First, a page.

The phlebotomist should always carefully observe the patient for clues that indicate the patient's mental and physical readiness for the procedure prior to performing a blood collection. This alertness must continue throughout the blood collection process. When the patient expresses needle phobia or a "fear of needles," it may help to offer strategies to help the patient get through the procedure safely. Sometimes, the anticipation of the needlestick may cause anxiety, and sometimes seeing the blood filling the tubes makes a patient uneasy.
It may be helpful to engage the patient in conversation during the venipuncture to keep the patient's mind off the procedure. In some instances, the phlebotomist may seek assistance from a qualified associate to distract the patient with conversation or provide comfort and support by offering to hold the patient's hand. If this is an outpatient, your observations and questioning may lead you to conclude that the best solution is to have the patient lie down during the venipuncture procedure.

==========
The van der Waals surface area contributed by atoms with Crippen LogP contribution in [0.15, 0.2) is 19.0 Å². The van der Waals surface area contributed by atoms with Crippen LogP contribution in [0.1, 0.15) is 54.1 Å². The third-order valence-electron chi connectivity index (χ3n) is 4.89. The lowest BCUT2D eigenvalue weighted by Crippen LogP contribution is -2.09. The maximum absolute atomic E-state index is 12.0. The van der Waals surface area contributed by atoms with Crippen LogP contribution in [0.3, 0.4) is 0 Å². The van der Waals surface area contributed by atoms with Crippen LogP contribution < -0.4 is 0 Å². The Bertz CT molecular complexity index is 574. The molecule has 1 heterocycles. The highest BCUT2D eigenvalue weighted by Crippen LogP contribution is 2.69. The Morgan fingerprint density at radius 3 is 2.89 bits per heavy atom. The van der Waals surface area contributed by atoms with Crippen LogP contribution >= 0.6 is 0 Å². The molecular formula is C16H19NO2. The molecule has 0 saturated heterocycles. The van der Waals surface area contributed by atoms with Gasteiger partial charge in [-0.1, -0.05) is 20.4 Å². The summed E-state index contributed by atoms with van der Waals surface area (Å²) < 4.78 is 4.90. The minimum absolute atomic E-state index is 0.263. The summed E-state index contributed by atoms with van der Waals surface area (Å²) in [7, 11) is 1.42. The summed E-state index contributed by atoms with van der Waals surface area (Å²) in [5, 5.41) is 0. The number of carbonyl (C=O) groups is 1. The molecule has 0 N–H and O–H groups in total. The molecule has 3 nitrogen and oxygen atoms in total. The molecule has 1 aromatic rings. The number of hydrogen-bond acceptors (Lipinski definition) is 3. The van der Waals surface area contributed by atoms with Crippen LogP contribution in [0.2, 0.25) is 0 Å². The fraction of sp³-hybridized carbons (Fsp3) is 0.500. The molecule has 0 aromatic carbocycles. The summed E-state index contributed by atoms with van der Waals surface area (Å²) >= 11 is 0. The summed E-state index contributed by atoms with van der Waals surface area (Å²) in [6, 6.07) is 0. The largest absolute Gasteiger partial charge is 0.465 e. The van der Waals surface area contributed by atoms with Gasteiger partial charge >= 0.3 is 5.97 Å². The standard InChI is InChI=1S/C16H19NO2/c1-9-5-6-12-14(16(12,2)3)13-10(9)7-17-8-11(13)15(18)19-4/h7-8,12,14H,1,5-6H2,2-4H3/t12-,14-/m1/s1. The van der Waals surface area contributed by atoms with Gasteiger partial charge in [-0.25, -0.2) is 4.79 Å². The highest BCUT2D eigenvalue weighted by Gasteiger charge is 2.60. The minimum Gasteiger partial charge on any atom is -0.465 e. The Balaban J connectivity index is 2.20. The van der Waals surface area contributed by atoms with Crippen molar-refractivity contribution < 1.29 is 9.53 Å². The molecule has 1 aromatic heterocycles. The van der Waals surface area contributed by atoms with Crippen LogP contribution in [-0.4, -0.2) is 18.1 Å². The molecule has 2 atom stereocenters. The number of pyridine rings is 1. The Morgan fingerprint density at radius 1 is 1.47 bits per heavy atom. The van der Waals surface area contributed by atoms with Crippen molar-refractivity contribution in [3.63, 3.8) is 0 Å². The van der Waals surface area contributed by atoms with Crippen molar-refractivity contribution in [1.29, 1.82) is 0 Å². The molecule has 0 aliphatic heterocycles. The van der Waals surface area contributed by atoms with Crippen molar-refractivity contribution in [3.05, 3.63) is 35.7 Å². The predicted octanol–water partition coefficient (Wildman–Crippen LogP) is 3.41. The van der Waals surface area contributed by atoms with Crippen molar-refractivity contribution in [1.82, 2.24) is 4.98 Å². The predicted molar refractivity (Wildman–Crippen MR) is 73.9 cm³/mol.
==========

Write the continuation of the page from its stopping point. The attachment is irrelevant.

Remember that the patient does have the right to refuse to have blood drawn and the phlebotomist should respect that patient right.